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Let the STEM Visits Begin - feature image, used as a supportive image and isn't important to understand article

The students all enjoyed their experiences and took a lot from them, keenly engaging with the scientists and experts they met, asking questions when they could and getting hands-on with their fields of interest.

In the first round of STEM visits for the NYSF 2020 Session B, the students visited a multitude of facilities throughout Brisbane’s University Campuses. Each of the visits entailed a briefing by an expert about the research and work conducted at the provision, followed by a tour through the site, then some hands-on work in the lab.

Students in biology-based interest groups visited one of three different facilities; the University of Queensland’s Evolution and Genetics Centre, the Institute of Molecular Biosciences at UQ and the Griffith University Ecology Centre. At UQ Evolution and Genetics, students learnt the process of replicating and interpreting data extrapolated from genes, starting with DNA extraction, then observation of polymerase chain reactions, and finally experimenting with gel electrophoresis.

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At the Institute of Molecular Biosciences, the students engaged with researchers studying the proteins involved in the onset of Alzheimer’s Disease and the application of spider venom in combating parasitic worms. Then they were given the opportunity to be taken into a human cell through engagement with virtual reality technology. At the Griffith Ecology Centre, students were given the amazing opportunity to analyse and examine skulls of some phenomenal specimens, from where they were taught to identify the species though examination of its teeth.

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The chemistry students went to two amazing research facilities within the University of Queensland; the Pharmacy Australia Centre for Excellence (PACE), and the Australian Institute of Bioengineering and Nanotechnology (AIBN). At PACE, the students were taught the process of developing a sulfur-based form of acne cream, even being granted the opportunity to try it themselves, learning the valuable skills involved in the method of compounding the paste and transferring it to a storage jar.
The computer science and an engineering interest group were taken to the phenomenal Queensland University of Technology (QUT) campus, where they were guided through the Australian Centre for Robotic Vision and The Cube. Here, the students were given an exclusive insight into QUT's cutting edge robotics facility, where robots are developed for household, medical and environmental purposes, aiding in the research contributing to the solution of global challenges.

“It’s incredible how such a seamless experience is constructed with the use of code, machine learning and mathematics” – NYSF Session B Student

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A group of engineering and physics-focused students attended a workshop with representatives of the Engineering Without Borders organisation and visited the UQ Centre for Hypersonics. At Engineering Without Borders, the students first discussed the purpose of engineering and why it's valuable to society, concluding that their role is to progress society and improve lives worldwide. They then split into groups and competed to design water filters using simple household materials before reflecting on their work and thinking about their efforts in a real-world context.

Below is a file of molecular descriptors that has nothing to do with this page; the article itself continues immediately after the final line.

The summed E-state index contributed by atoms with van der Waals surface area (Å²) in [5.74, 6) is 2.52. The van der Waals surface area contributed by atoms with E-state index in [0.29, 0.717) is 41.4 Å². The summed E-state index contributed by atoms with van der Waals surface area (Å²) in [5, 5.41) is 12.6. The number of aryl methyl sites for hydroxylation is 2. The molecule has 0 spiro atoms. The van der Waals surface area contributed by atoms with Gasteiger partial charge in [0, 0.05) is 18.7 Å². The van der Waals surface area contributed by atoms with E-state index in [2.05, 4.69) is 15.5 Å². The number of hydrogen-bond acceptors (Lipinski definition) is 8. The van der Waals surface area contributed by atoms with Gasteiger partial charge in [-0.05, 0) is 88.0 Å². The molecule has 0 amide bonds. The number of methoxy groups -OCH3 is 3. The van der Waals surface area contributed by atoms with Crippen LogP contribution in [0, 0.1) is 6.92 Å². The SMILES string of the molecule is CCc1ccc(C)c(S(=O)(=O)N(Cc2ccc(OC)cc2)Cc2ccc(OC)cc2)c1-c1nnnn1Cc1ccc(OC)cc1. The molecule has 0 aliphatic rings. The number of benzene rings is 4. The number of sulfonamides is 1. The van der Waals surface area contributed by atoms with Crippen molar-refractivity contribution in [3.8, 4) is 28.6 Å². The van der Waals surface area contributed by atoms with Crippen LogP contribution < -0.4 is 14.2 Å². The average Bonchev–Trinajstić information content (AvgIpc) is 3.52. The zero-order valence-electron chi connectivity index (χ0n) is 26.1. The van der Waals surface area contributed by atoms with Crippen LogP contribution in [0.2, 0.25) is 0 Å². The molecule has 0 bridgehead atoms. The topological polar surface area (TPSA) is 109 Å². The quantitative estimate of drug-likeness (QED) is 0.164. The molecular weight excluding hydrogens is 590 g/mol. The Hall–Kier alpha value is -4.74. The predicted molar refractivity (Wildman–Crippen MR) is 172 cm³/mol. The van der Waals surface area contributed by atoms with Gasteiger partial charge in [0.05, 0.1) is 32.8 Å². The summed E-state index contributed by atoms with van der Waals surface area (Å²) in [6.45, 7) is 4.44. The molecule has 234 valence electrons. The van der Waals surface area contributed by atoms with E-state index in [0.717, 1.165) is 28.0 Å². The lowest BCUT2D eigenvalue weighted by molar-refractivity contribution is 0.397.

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At the UQ Centre for Hypersonics, the students learnt about current research, experiments and design regarding the advancement of sustainable hypersonic flight technologies. They were then guided though their testing facilities, where the students were excited to get close enough to touch the expansion tubes and shock tunnels involved in SCRAMject (supersonic-combustion ramjet) research and development.

Finally, some lucky physics students visited the University of Southern Queensland (USQ) Astrophysics Centre at Mt Kent. Here, they were spoken to by a professor about his career journey and discussed the advancement of our understandings of planetary diversity, star evolution and space weather, as well as their implications on the universe. The session was concluded with the students learning how to edit astrophotographs of nebulae, engaging with unfamiliar software and technologies.

“Don't give up things that make you happy. Life isn't figured out at 17.. nor 28. Just enjoy the ride… The key to success is just persistence.” – Professor Jake Clark, SQU Astrophysics

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The students all enjoyed their experiences and took a lot from them, keenly engaging with the scientists and experts they met, asking questions when they could and getting hands-on with their fields of interest. They are all excitedly anticipating the rest of their site visits, ready to learn, gain insight in science-based careers and thrive in an intellectually stimulating environment for the remainder of the program.

Written by Maddy Thompson, Session B Communications Intern